Confessions of an Accidental Breakaway Artist

Rhys Radio II: In The Break

Former Rapha employee Rhys Howells has turned professional with Team WIGGINS. In his second correspondence, ‘The Welsh Express’ recounts kilometres off the front, racing at night, and mixing it with continental professionals at the Nationals.

Dispatch #4

How did I get here?

I’ve become the WIGGINS breakaway man, but not on purpose.

I’ve attacked early in a lot of major races this year. I was in the break at Lincoln Grand Prix, Aberystwyth, Stockton Grand Prix, Tour of the Reservoir, and at the Nationals.

I’ve always had a good inkling of how to make the break. I’ve learned from riding with smaller teams that you have to be more aware to be in with a chance of a result. As soon as the race starts, you have to have your head switched on. Strong finishers can wait to the end, saving their energy for the sprint or late moves. They’ll ride hard to be at the front to be safe, but they won’t be looking to attack or burn any matches following early moves.

It could have been any one of a handful of nominated teammates in the break at the Stockton Grand Prix (a prestigious UK domestic race where the Nationals were hosted in 2016), but I was in the right place that day. Later, when it all came apart at the front, I hadn’t intended to attack – not that far out. I can go long, maybe three laps from the finish, but not that long. The gap had been brought down from three minutes to a minute and a half and that was putting pressure on everyone, and we were starting to split apart in the wind. Then I looked over my shoulder and there was nobody there. In spite of the plan, I thought, I have to press on alone and force the chase behind, putting pressure on the other teams for the sprint.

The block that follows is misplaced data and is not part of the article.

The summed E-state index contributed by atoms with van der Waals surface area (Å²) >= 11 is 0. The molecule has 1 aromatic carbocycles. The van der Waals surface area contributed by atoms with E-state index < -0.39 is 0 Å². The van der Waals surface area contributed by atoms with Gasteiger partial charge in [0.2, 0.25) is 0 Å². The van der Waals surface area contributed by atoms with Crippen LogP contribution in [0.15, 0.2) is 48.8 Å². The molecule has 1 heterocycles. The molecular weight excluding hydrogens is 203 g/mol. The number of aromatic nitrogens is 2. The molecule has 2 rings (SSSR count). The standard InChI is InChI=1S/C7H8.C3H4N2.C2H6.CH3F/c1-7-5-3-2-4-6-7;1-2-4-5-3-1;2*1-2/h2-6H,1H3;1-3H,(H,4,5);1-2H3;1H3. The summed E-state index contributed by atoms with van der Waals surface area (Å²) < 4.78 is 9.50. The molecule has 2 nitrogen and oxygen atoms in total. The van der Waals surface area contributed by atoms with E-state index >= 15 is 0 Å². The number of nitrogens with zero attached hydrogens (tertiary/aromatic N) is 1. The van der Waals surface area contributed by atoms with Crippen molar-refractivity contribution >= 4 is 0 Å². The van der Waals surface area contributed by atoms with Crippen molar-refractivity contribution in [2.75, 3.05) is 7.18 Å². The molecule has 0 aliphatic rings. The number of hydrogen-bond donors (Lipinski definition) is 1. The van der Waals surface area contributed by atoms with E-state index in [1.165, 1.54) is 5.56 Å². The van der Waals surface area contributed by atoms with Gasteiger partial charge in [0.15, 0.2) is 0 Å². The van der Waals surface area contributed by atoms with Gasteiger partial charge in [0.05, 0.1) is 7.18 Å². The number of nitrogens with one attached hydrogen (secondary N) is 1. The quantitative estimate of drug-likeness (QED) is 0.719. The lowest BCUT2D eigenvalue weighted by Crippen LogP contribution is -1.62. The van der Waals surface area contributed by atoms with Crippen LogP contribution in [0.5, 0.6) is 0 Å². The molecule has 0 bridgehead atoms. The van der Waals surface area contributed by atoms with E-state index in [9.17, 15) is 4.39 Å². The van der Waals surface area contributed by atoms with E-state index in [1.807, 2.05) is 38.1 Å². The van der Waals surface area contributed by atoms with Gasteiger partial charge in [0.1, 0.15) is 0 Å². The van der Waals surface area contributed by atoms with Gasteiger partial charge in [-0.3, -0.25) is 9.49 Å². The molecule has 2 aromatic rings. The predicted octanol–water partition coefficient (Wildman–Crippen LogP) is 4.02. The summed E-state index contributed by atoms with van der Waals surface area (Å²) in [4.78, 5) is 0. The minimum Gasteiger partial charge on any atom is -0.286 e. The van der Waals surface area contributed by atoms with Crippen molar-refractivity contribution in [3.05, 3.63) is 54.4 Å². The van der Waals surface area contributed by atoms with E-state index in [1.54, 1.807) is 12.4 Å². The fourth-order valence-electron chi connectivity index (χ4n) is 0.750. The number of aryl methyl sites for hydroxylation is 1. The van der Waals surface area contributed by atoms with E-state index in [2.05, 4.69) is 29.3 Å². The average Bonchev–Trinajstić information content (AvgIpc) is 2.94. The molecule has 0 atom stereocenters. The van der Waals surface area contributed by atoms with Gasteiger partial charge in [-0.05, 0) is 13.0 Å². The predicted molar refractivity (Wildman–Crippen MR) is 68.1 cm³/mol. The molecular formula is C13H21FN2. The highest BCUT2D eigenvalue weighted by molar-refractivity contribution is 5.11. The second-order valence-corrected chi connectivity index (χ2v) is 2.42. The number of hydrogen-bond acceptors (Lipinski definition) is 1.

When I got to the final circuits I had managed to gain a bit of time, but the way the course doubled back on itself meant the bunch could see me, which I knew would make it easier to chase me down.

I could see JLT–Condor working on the front. I was out in front on my own but everybody was cheering me on as I passed in the opposite direction, even my old teammates at Richardsons-Trek, other riders and team cars. I even got a time check from James Lyon, who’s a commissaire and Rapha Cycling Club member – he helped me a lot when I was organising the inaugural RCC road race. It’s great seeing friendly faces, all the support is awesome. It was good to know I was making JLT–Condor work for it too.

You try to ride as smooth as you can to keep the pace up in the final moments of a break. I had to be efficient in the corners, carry speed, but in reality I knew I couldn’t go that long. I did everything I could but they caught me. My teammate Coco (Corentin Ermenault) went over the top of my move with two laps to go, again disrupting the sprint trains. It came down to a sprint and Brenton Jones of Condor JLT won, narrowly beating another teammate, Chris Latham.


Dispatch #5

Race all night

The Rapha Nocturne was different. It’s an inner city criterium on a tight course, at night. Normally there’s a neutralised lap and a rolling start but we didn’t have that, and the race had been cut short so the pace was really high from the off. It was thirty-five minutes flat out.